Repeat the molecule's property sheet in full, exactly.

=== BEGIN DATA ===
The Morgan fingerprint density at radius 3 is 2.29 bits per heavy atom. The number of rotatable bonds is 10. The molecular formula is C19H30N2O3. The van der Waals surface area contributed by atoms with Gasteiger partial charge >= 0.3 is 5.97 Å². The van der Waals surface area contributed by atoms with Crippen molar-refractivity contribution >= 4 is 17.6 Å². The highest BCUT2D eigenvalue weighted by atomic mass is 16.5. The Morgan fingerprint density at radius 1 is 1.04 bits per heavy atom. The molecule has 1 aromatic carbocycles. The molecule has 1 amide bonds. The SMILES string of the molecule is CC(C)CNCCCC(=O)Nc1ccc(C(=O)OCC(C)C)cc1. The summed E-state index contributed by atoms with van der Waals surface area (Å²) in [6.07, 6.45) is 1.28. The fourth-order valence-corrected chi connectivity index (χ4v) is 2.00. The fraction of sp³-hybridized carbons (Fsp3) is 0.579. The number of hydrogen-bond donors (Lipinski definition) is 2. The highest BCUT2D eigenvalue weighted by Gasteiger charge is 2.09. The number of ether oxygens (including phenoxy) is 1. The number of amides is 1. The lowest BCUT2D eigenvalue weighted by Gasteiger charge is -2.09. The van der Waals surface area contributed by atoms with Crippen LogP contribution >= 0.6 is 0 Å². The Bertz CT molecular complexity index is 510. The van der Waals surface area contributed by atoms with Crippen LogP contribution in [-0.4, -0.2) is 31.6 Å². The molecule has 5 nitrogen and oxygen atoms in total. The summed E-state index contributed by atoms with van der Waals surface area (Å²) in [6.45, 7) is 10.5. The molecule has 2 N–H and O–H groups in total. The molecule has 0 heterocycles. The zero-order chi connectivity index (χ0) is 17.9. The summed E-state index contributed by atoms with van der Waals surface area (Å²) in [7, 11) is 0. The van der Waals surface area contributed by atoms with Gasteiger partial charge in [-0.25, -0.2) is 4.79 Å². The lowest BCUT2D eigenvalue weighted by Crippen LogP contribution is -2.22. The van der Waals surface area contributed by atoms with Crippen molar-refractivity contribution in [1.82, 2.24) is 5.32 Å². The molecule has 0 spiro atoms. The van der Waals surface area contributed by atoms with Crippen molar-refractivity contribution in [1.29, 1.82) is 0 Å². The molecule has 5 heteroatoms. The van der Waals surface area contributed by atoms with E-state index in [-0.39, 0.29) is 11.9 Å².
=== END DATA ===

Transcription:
The Morgan fingerprint density at radius 3 is 2.29 bits per heavy atom. The number of rotatable bonds is 10. The molecular formula is C19H30N2O3. The van der Waals surface area contributed by atoms with Gasteiger partial charge >= 0.3 is 5.97 Å². The van der Waals surface area contributed by atoms with Crippen molar-refractivity contribution >= 4 is 17.6 Å². The highest BCUT2D eigenvalue weighted by atomic mass is 16.5. The Morgan fingerprint density at radius 1 is 1.04 bits per heavy atom. The molecule has 1 aromatic carbocycles. The molecule has 1 amide bonds. The SMILES string of the molecule is CC(C)CNCCCC(=O)Nc1ccc(C(=O)OCC(C)C)cc1. The summed E-state index contributed by atoms with van der Waals surface area (Å²) in [6.07, 6.45) is 1.28. The fourth-order valence-corrected chi connectivity index (χ4v) is 2.00. The fraction of sp³-hybridized carbons (Fsp3) is 0.579. The number of hydrogen-bond donors (Lipinski definition) is 2. The highest BCUT2D eigenvalue weighted by Gasteiger charge is 2.09. The number of ether oxygens (including phenoxy) is 1. The number of amides is 1. The lowest BCUT2D eigenvalue weighted by Gasteiger charge is -2.09. The van der Waals surface area contributed by atoms with Crippen LogP contribution >= 0.6 is 0 Å². The Bertz CT molecular complexity index is 510. The van der Waals surface area contributed by atoms with Crippen LogP contribution in [-0.4, -0.2) is 31.6 Å². The molecule has 5 nitrogen and oxygen atoms in total. The summed E-state index contributed by atoms with van der Waals surface area (Å²) in [6.45, 7) is 10.5. The molecule has 2 N–H and O–H groups in total. The molecule has 0 heterocycles. The zero-order chi connectivity index (χ0) is 17.9. The summed E-state index contributed by atoms with van der Waals surface area (Å²) in [7, 11) is 0. The van der Waals surface area contributed by atoms with Gasteiger partial charge in [-0.25, -0.2) is 4.79 Å². The lowest BCUT2D eigenvalue weighted by Crippen LogP contribution is -2.22. The van der Waals surface area contributed by atoms with Crippen molar-refractivity contribution in [1.82, 2.24) is 5.32 Å². The molecule has 0 spiro atoms. The van der Waals surface area contributed by atoms with Crippen molar-refractivity contribution in [1.29, 1.82) is 0 Å². The molecule has 5 heteroatoms. The van der Waals surface area contributed by atoms with E-state index in [-0.39, 0.29) is 11.9 Å².